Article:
Paper Session
Nov 21, 2021 10:00 AM - 10:50 AM(America/Chicago)
20211121T1000 20211121T1050 America/Chicago Chicago Scenes AMS 2021
_New Music Chicago in Print_: Regionalism, Zine Culture, and Avant-Garde music in Chicago's North Side
Individual Paper 10:00 AM - 10:50 AM (America/Chicago) 2021/11/21 16:00:00 UTC - 2021/11/21 16:50:00 UTC

In 1982, the City of Chicago played host to an international avant-garde music festival called New Music America. While the New Music America Festival boasted an impressive line-up of composers and premiere performances of works by John Cage, Robert Ashley, Meredith Monk, and Steve Reich, most of the composers selected were not from Chicago, but from New York or San Francisco. Alene Valkanas and Peter Gena, key members of the New Music America program committee, rationalized their musical selections by suggesting that a community of new music composers and supportive audiences "had yet to develop in Chicago." Numerous composers raised objections to the notable absence of Chicago artists within New Music America and even staged their own simultaneously running festival in protest. 

Later that fall, Sheldon Atovsky, Deborah Campana, and Mitchell Arnold-members of the New Music ensemble Kapture-, formed New Music Chicago, an organization that attempted to construct a permanent local avant-garde scene. Their grassroots efforts are documented in a monthly zine called New Music Chicago in Print, which ran from 1982 until 1992. The magazine included exclusive content for members of the organization including essays, examples of newly published music, and extensive calendars documenting the numerous concerts staged by or in conjunction with the organization. This paper explores the foundation of this regional avant-garde music scene in Chicago's Loop and Near North neighborhoods during the early 1980s through an analysis of the concert calendars printed in the organization's early issues of the New Music in Print magazine. In addition, I draw upon archival materials found around the city of Chicago as well as oral history interviews with the first editors of the magazine. While scholars like George E. Lewis have already begun to examine Chicago's avant-garde jazz scene, this concert history, which focuses on a grassroots zine, is the first major study to examine avant-garde music on in the Near North Side of Chicago.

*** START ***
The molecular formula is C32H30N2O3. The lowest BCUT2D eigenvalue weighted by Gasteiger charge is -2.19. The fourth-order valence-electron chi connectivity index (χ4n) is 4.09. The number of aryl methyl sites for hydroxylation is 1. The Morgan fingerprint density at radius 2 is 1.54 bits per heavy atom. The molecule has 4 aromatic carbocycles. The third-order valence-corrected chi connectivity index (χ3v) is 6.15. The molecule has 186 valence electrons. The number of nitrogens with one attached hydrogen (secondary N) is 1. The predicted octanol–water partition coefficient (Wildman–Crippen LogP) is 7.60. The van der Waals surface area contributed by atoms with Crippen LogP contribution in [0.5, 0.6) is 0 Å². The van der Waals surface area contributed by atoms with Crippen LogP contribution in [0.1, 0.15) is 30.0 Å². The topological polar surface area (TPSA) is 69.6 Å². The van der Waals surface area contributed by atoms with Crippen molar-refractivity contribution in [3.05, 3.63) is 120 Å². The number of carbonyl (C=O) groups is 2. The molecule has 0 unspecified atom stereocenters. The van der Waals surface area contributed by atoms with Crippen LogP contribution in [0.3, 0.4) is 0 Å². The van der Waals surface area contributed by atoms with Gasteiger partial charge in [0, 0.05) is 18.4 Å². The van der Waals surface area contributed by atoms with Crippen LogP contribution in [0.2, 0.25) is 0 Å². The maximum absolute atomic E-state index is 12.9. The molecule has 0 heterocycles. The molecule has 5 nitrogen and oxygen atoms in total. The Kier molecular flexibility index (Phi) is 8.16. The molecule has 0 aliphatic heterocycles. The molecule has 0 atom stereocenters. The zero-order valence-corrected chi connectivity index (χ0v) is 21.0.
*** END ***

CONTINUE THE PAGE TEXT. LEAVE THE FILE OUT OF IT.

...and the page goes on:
Nolan Vallier
University Of Illinois At Urbana-Champaign
Florence Price, Blythe Owen, and Women’s Musical Clubs in Twentieth-Century Chicago: A Preliminary Investigation
Individual Paper 10:00 AM - 10:50 AM (America/Chicago) 2021/11/21 16:00:00 UTC - 2021/11/21 16:50:00 UTC

Recent years have seen a surge of interest in the life and works of African-American composer Florence Price (1887–1953), with the creation of recordings, score editions, and a music festival all focused on rehabilitating her place in our collective memory-and repertoire lists. One aspect of her life only briefly mentioned in Rae Linda Brown's highly anticipated biography, however, is Price's involvement with many women's musical clubs and sororities during her time in Chicago. These clubs provided invaluable financial, social, and professional support for Price and other female musicians in the Windy City throughout the twentieth century.

The papers of Blythe Owen (1898–2000), Price's colleague and friend, hold beneficial information that can clarify their professional relationship as well as their mutual affiliation with organizations such as the Chicago Musicians Club of Women, the Chicago Club of Women Musicians, the Women's Musical Club of Chicago, the Lake View Musical Society, the International Society for Contemporary Music, and the Chicago chapters of the Mu Phi Epsilon and Sigma Alpha Iota musician's sororities.